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Showing 1-5 of 5 reviews(2 star, Verified Purchases). See all 108 reviews
VINE VOICEon August 20, 2013
I thought the beginning of the book was interesting, but the more the book went on, the less credible it became, to the point where I couldn't stand it. Out of respect for you, I don't want to get more specific than that, to avoid spoiling the story.
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on February 14, 2014
This was my fourth Max Barry read. I was expecting the same fast paced, funny, smart and unique storyline that I liked in his other books I've read, in this order: Syrup, Jennifer Government and Company.

Alas, Machine Man is not funny, smart or unique. I have read that the author created the core of this book as part of an online page-by-page writing exercise with feedback from readers incorporated into the progressing story. Well, that experiment failed. This book is frustrating. It is definitely fast paced though.

Despite all its flaws, I finished it. I never stop reading books in the middle, just like I don't walk out of a movie theater. I gave it a good chance, all the way till the last page, yet I never got to like the protagonist. He is not at all like Barry's other leads. Unlike how in his other books the heroes get better and smarter over time, Dr. Neumann gets stupider and more selfish as the story progresses. He never redeems himself or even shows any desire to. He's also predictable to the nth degree. Yes, I get it: he wants to be a machine; he doesn't understand human emotion. And yes, there is a place for stories like this and authors who make them readable. But Max Barry is not one of those authors. Stick to writing satire, buddy.
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on May 6, 2014
Before I begin writing this review, I feel compelled to point out that there are spoilers below. You've been warned.

The problem I have with this book is that none of the characters are in any way sympathetic or interesting. Our protagonist, Charlie Neumann, struck me as somewhat mentally ill with the mentality of a spoiled child. The supporting cast is a largely one-dimensional collection of stereotypes, from the middle manager who combines the stereotypical feminine shallow woman with the buzzword-spewing pointy-haired boss from Dilbert to the cartoonishly evil CEO giving speeches about world domination. So rather than being drawn into the story, I felt more like an apathetic observer watching a dull personal drama in which I have no real stake.

The love story suffers a lot from this. The aforementioned protagonist is depicted as a brilliant man who can construct robotic body parts that can connect to the internet but has no ability to connect with other humans or desire to learn how to. In other words, he's the humorous stereotype of an engineer as a technologically brilliant man with no idea of how personal hygiene, social interaction, or the opposite gender works - which can be funny as a supporting character or one-off gag, but isn't strong enough here to sustain a novel. His love interest is the prosthetist Lola Shanks, who is attracted to him not because of who he is or what he represents, but because of her daddy issues leading to a fetish for prosthetics. Another character even comments on the amount of men Lola has brought home due to her fetish. The end result is that the relationship feels somewhat exploitative where Charlie is seeing Lola as the only woman he can get anywhere with, ever, while Lola is only interested in him because of his artificial limbs. But I cannot bring myself to care because the characters are one-dimensional and boring. If the book had made me care about Charlie I might actually care. But I'm sitting here reading this with a sense of detachment because any character we might feel sympathetic - such as the doctor or Carl the security guard - toward are the characters we see the least and are put into antagonistic roles. I don't think this is a coincidence.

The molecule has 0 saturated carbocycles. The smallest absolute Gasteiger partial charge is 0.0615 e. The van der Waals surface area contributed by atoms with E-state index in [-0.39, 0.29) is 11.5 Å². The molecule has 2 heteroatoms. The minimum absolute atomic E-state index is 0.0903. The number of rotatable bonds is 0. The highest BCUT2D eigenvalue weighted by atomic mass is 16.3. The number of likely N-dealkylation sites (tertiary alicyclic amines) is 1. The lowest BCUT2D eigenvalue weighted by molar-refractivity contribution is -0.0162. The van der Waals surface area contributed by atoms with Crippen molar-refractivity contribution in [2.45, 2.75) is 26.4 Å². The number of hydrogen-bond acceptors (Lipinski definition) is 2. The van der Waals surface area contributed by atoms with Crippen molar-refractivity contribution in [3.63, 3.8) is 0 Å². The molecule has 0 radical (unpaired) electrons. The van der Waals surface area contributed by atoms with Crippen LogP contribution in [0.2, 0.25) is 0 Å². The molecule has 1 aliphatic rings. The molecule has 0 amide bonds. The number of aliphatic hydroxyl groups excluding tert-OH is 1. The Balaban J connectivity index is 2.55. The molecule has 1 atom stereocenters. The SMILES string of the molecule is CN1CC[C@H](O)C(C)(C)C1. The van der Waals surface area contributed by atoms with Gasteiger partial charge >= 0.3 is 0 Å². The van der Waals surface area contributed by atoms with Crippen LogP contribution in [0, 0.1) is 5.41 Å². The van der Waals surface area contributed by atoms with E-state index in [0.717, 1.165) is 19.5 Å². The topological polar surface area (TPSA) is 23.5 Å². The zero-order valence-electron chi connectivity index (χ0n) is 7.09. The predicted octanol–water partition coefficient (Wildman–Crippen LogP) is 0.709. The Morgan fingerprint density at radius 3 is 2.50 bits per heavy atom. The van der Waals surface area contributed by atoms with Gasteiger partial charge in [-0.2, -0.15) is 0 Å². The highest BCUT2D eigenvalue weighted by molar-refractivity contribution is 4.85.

Now the blandness of the characters might be salvageable if the book had new or interesting ideas in it, or an interesting - or dare I say novel - plot. But the plot is "evil corporation exploits engineer cyborg" and "vaguely exploitative love triangle" which just isn't very new or interesting.

Lastly, I personally didn't find this book very funny, but I suspect this is a matter of personal taste. This isn't Catch-22 which is a genuinely funny book that has fleshed out characters and manages to be thought-provoking, this is the adventures of a spoiled whiny child who just wants to play with his toys.
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on August 30, 2014
This is the third work I have read by Max Barry. I found the story uninteresting and ultimately closed the book about 1/2 way through. This work will be donated to the library. I'm sure someone else will enjoy it.
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on November 24, 2011
This reads like the novelization of a lazy action movie. Characters are two dimensional stereotypes that never develop and actions are motivated solely by the demands of the plot. In this world all engineers are unwashed nerds whose greatest aspiration in life is to experiment on themselves "For Science!" The number of contrivances required to make this story work are simply staggering. The female lead falls for the protagonist, not because he has any redeeming values, but because he is the protagonist and this is a love story, after all.
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